While the sparkling water — the carbonated version of water — has gained popularity, people don’t exactly know where sparkling water — also commonly called carbonated water, club soda, seltzer, seltzer water, soda water, fizzy water or mineral water — stands in regard to health. Is it similar to alkaline water or something different entirely?
The benefits of drinking water are real. Now, with products that make it so easy to make carbonated water at home, a lot of people are even replacing their normal water intake with a large amount of the bubbly version. But wait, is sparkling water healthy? Is carbonation bad for you? The short answer to both questions: It depends. Let’s dive in to this fizzy beverage and find out how healthy it is or isn’t.
What Is Sparkling Water?
What is sparkling water? Sparkling water is a variation on water, which is a clear, colorless, odorless and tasteless liquid. Sparkling water is infused with carbon dioxide, which causes it to be sparkling or bubbly. The “sparkle” of sparkling water can occur naturally or be man-made. If you were wondering what is soda water, it’s yet another name used for carbonated water or sparkling water.
The most natural form of sparkling water is sparkling mineral water, which not only naturally contains minerals, but also can be naturally carbonated. This refreshing and effervescent liquid comes straight from the source: a naturally occurring mineral spring. The sparkle can result from gases that are naturally occurring in the water. However, not all sparkling mineral water is naturally sparkling, and many mineral water companies also add carbon dioxide to the water to make it bubbly.
An example of man-made sparkling water (or seltzer water) is what comes out of the newly popular soda maker devices that inject water with carbon dioxide. If you own a carbonated water maker, then you already know how to make carbonated water at home with the push of a button. There’s flavored sparkling water, too, which has additional ingredients (sometimes natural, but other times, artificial and unhealthy).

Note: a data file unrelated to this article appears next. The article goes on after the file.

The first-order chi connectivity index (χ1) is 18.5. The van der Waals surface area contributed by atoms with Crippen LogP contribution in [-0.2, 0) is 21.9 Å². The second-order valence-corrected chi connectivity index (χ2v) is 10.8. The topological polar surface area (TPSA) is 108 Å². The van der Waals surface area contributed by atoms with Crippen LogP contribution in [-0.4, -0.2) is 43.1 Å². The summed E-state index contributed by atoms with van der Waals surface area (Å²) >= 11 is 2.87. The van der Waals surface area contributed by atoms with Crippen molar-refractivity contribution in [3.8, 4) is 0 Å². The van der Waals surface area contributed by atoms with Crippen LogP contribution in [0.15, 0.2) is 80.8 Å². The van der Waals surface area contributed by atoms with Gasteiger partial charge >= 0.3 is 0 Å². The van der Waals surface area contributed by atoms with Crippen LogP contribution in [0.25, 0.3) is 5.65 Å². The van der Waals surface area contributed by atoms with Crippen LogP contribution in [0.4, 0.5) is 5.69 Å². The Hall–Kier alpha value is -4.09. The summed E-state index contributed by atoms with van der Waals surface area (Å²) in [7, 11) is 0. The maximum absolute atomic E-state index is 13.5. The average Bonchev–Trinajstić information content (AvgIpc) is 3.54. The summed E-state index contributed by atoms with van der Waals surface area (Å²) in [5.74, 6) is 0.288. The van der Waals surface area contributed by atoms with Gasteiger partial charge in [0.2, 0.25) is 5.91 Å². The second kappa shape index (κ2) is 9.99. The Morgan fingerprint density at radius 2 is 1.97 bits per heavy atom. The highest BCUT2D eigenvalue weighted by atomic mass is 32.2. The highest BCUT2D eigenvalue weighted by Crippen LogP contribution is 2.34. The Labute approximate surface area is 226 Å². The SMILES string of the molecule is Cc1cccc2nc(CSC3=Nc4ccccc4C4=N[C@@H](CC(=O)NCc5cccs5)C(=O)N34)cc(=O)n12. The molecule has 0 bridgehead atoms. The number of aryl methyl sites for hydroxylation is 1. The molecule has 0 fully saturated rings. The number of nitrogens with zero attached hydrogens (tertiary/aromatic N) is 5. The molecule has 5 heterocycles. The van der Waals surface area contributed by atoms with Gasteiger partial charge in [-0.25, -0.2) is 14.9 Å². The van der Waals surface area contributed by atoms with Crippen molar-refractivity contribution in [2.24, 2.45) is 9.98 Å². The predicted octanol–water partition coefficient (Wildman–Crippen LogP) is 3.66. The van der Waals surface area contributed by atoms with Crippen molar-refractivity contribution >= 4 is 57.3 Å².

What is seltzer water? Seltzer water is basically the man-made or artificially created version of sparkling water. Seltzer is simply water plus carbon dioxide. Seltzer water is said to have come on the scene as a cheaper alternative to sparkling mineral water.
If you’re wondering about club soda vs. seltzer, club soda has more carbon dioxide added to it compared to seltzer and has more of a taste. What is club soda? Club soda typically contains what is referred to as “mineral-like ingredients,” including sodium bicarbonate, sodium citrate, potassium sulfate and disodium phosphate. For anyone looking to keep sodium intake down, it’s important to note that club soda contains sodium, but seltzer is typically sodium-free.
Much like functional soda, functional soda is low in (or sometimes free of) added sugar but still hydrating.. Meanwhile, sparking water is not to be confused with hydrogen water, a type of water that has additional hydrogen molecules added to it.
Is sparkling water healthy? That’s a good question. As is the case with a lot of foods and drinks, sparkling water can be healthy if you choose the right type. The best variety of sparkling water is the mineral-rich kind, which is called sparkling mineral water. Many experts say that sparkling water can be just as hydrating as regular water, but the bubbles can make it harder to drink as much of the bubbly variety.